When asked specifics about the business and transactions, Acimovic told reporters from CINS, “This interview is over. Next time when you want answers, please send all questions in writing so I can be prepared with legal counsel.”
In 2005, during Acimovic’s tenure at Fun, she founded Jakta using Fun’s offices as the legal address, where she also hired her husband and other associates from Draskovic’s companies.
Her husband, Dejan Bozovic, was named vice-president; three former Fun employees switched over to Jakta and continue to work with Jakta today. The organization moved their office to another address in July last year.
Draskovic was contacted through a relative by CINS/OCCRP but did not respond before publication.
According to documents OCCRP/CINS obtained from the Ministry of Labor, Jakta’s membership has included Fil-Sar and Lutrija Filnik, companies controlled respectively by Montenegrin crime boss Brano Saranovic before his death in 2009 and his brother, Slobodan, who was arrested last year in connection with a murder of Luka Bojovic’s brother…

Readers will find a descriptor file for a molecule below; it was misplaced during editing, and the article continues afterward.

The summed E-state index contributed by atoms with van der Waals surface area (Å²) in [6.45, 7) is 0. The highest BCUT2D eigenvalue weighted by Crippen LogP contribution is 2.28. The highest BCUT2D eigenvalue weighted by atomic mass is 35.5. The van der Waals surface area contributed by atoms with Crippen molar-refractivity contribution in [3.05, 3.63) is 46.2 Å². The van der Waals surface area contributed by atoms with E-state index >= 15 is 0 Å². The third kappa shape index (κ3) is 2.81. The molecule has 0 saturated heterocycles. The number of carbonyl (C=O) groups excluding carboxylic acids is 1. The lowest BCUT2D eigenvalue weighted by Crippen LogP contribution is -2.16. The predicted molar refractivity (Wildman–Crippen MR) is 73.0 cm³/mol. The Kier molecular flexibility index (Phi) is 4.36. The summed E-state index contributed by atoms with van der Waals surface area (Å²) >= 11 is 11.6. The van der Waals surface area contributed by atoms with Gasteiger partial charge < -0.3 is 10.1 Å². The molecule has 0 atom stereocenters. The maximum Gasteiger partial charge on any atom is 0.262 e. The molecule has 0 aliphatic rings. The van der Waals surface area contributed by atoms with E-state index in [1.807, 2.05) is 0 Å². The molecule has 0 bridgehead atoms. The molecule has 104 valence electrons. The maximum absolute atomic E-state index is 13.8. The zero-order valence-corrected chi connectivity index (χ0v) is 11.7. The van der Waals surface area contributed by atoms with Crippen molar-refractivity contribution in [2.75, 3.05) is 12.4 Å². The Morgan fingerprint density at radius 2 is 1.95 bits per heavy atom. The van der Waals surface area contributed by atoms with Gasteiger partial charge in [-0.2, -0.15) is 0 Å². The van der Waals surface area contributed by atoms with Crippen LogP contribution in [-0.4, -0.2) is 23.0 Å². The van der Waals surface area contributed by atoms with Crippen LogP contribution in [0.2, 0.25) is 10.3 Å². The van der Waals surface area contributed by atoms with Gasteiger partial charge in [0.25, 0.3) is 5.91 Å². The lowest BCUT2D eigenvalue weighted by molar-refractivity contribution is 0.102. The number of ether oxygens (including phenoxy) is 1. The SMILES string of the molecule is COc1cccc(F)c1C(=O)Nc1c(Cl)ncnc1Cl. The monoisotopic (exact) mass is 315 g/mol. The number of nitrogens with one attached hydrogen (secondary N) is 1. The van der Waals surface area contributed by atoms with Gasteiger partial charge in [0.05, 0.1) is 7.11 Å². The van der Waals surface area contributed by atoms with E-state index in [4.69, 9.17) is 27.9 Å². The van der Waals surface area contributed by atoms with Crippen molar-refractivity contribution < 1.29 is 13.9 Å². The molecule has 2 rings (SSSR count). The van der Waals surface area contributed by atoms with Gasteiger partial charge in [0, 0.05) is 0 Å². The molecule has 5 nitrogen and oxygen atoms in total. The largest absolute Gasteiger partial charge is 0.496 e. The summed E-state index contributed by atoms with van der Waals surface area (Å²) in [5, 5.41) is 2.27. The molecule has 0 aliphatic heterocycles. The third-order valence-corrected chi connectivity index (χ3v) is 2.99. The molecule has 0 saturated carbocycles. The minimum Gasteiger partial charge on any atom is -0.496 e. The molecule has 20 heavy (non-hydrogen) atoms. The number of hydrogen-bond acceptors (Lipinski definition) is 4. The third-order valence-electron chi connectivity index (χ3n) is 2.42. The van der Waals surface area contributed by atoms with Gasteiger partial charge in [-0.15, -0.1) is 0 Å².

Betrugs Systeme wie die Hype Alpe Adria, ebenso die Raiffeisenbank mit bis zu 70 % haftbar, was vertuscht wird von den Medien. In Argentien, flog das Betrugs System mit hohen Verlusten raus, wo als Geschäfts Modell nur kriminelle Partner auch rund um Geldwäsche, Steuerbetrug, Drogen Handel gesucht werden.
Deren Großaktionäre Münze Österreich (gehört der Notenbank), Raiffeisen, Bankhaus Schelhammer & Schattera (Kirche) und MTB Stiftung (Stifterin: Maria Theresia Bablik) sollen demnächst in die Tasche greifen, um den Einschuss bei der Tochter CAI abzufedern. Das Unternehmen will diese Informationen derzeit nicht kommentieren.
Der Profi Betrüger Herbert Stepic, der korrupte Gusenbauer aktiv dabei
Raiffeisenbanker Herbert Stepic und Ex-Bundeskanzler Alfred Gusenbauer sind als Aufsichtsräte der Novia Management eingetragen. Sie seien von früheren Admiral-Sportwetten-Managern dazu gebeten worden, so Stepic zur Zeitung. – http://derstandard.at/2000058019523/Dubiose-Steuerpraktiken-europaeischer-Konzerne-auf-Malta
Ungarische, Albanische, Serbische, Bulgarische Mafia immer dabei
Novomatic und der ungarische Casino-Pate: Österreichs Geschäfte mit Orbáns Mafiastaat